Avah, my Chinese boy, also remained at San Francisco. We got him an excellent place in Macondray’s family. I hope and think he will do well.

Besides all the books Mr. Morgan bestowed upon us we are indebted to him for a large bundle of newspapers – principally the New Bedford Mercury. I think it about the best paper I’ve ever read – full of good readable matter. Spent last evening and two or three hours this morning in reading them. So good were they that I read about everything. Last evening read the account of the destruction of an English ship, the “Commander”, Captain Candy, his wife, servants and officers all murdered by the crew who were composed of Jayenses and Maylays. She was on her way from China. As I was about to go to bed the story recurred to me and other stories of Chinese-like deeds. I felt not a little nervous when I thought of our 150 Chinese and could not help whispering my fears to Williams. He assured me I had nothing to fear and tried to dissipate my uneasiness but I almost feared to sleep. However, I slept, and woke this morning well and fresh with no recollection of bad dreams.

220 miles from San Francisco. Now I must attend to my flowers. Mr. Morgan gave us five beautiful bouquets Saturday evening, and I shall keep them as long as possible. It is so pleasant to have flowers at sea.

June 16, 1853

The Night-Side of Nature by Catherine Crowe

June 16th

Our run yesterday was very good – 252 miles. I rather think it will not be as well today. Evening before last Williams commenced reading again our book “Thorpe” by William Mountford. He is an English Unitarian Minister who has been in the United States the last three or four years. I believe he is now settled somewhere in the neighborhood of Boston. I have read several of his works and like them very much. They are beautifully written. Judging from his works I should think him a pious, excellent man with large and liberal views. Last night I commenced to myself a book called “The Night-Side of Nature” by Catherine Crowe. It treats of dreams, illusions, ghosts and all sorts of night things. I have no doubt it will make me quake, and fear to look about in the dark. I told Mr. Morgan, by whom also “Thorpe” was lent us, that I feared to read it and that I should leave it alone. But lo and behold it is the very first book I take up. It looks terribly interesting. I could not help my eye glancing over a page here and there.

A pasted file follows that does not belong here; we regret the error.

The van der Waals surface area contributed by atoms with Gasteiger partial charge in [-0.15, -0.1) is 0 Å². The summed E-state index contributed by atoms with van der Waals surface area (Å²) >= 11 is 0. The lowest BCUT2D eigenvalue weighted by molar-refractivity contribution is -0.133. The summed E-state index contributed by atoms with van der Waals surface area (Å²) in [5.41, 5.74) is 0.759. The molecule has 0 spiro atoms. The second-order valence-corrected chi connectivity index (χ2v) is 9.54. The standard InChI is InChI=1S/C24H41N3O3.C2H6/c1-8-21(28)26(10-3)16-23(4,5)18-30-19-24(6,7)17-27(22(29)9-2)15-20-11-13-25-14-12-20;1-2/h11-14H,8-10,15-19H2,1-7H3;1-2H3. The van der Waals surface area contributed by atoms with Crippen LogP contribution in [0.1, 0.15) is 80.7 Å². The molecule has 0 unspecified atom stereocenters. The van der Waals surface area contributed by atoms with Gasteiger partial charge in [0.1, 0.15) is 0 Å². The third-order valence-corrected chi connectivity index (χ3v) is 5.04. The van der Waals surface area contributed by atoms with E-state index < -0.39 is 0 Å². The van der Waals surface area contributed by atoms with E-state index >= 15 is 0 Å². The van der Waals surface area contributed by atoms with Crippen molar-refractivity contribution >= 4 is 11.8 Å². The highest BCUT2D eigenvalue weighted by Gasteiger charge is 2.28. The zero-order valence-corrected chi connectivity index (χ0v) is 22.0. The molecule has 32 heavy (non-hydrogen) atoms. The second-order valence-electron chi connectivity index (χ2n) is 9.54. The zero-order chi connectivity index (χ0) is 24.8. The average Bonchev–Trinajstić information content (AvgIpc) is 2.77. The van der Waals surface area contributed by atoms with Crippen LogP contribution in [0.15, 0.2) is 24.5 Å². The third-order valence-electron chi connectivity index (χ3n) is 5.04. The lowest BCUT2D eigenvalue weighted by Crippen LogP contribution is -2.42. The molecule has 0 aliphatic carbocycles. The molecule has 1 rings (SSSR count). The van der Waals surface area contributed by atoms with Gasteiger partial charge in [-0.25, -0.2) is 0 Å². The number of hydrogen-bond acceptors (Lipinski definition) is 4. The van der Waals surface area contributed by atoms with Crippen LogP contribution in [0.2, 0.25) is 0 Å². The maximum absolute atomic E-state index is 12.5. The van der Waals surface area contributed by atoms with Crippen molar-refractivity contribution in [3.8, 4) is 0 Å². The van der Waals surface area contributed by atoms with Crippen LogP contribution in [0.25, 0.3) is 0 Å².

Yesterday, soon after breakfast, I took up Gibbon again, also this morning, read altogether about fifty pages. I shall endeavor to read fifteen to twenty pages every day. Williams did not read aloud last night, his ear feeling quite stiff, but it feels better today. I hope it will soon get entirely well.

Williams has just taken his observation, the result 227 miles. Our new steward seems to do very well. He is polite, pleasant and obliging and his table very good. If he goes on as well we shall not much feel the loss of our old steward. Our stove, that used to be so much trouble, has for a long time acted as well as we could wish. Use has made our cook, whom we retained, quite familiar with it and what most particularly reformed it – all the condensing operations were long ago put an end to.

Our little Willie gets along very well and happily – is good, from morning to night – his gums seem much better. I don’t know what made the little fellow do it, but while at San Francisco he used to scream every day while taking his bath from the very beginning to the end of it. It was terrible and rightly made me feel very unhappy. He had ever before enjoyed and delighted in his bath. I could not understand it. I begged him again and again to tell me why he cried but never a word could I get from him. But from the very day we left he has enjoyed his bath as much as ever. These little creatures are rightly queer sometimes. I wish they were more ready to give a reason for their queerness.

Our Chinese passengers are very quiet. Seem very much pleased with all things around them. Yesterday they had several gambling parties on deck. Willie and his playthings attract much of their attention. I suppose they never saw anything of the kind before. Yesterday Willie took his little white lap dog on deck. It is quite large and a very pretty plaything. The Chinese were highly delighted and amused as Willie draws it along the deck and when he made it bark Mary said they fairly screamed with laughter.